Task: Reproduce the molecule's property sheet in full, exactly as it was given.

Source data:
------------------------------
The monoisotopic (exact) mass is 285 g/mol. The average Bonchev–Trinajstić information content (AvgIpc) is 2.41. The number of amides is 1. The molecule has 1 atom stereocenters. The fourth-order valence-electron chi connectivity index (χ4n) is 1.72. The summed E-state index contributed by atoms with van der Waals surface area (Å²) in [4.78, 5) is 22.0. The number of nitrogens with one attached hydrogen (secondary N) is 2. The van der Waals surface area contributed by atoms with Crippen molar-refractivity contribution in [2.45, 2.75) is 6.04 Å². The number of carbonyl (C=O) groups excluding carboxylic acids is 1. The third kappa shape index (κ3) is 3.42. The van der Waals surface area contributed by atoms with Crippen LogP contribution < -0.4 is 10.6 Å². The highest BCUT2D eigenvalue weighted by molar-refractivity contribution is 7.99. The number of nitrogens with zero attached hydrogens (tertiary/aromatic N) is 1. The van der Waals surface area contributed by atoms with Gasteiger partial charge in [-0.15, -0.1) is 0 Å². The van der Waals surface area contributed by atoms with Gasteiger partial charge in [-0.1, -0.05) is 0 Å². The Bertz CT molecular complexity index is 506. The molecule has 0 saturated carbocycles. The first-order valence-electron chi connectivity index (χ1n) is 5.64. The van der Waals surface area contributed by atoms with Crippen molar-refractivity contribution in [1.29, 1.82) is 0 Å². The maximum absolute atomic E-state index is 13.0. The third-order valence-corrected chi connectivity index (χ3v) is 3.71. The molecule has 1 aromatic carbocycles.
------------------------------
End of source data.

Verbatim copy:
The monoisotopic (exact) mass is 285 g/mol. The average Bonchev–Trinajstić information content (AvgIpc) is 2.41. The number of amides is 1. The molecule has 1 atom stereocenters. The fourth-order valence-electron chi connectivity index (χ4n) is 1.72. The summed E-state index contributed by atoms with van der Waals surface area (Å²) in [4.78, 5) is 22.0. The number of nitrogens with one attached hydrogen (secondary N) is 2. The van der Waals surface area contributed by atoms with Crippen molar-refractivity contribution in [2.45, 2.75) is 6.04 Å². The number of carbonyl (C=O) groups excluding carboxylic acids is 1. The third kappa shape index (κ3) is 3.42. The van der Waals surface area contributed by atoms with Crippen LogP contribution < -0.4 is 10.6 Å². The highest BCUT2D eigenvalue weighted by molar-refractivity contribution is 7.99. The number of nitrogens with zero attached hydrogens (tertiary/aromatic N) is 1. The van der Waals surface area contributed by atoms with Gasteiger partial charge in [-0.15, -0.1) is 0 Å². The van der Waals surface area contributed by atoms with Gasteiger partial charge in [-0.1, -0.05) is 0 Å². The Bertz CT molecular complexity index is 506. The molecule has 0 saturated carbocycles. The first-order valence-electron chi connectivity index (χ1n) is 5.64. The van der Waals surface area contributed by atoms with Crippen molar-refractivity contribution in [1.29, 1.82) is 0 Å². The maximum absolute atomic E-state index is 13.0. The third-order valence-corrected chi connectivity index (χ3v) is 3.71. The molecule has 1 aromatic carbocycles.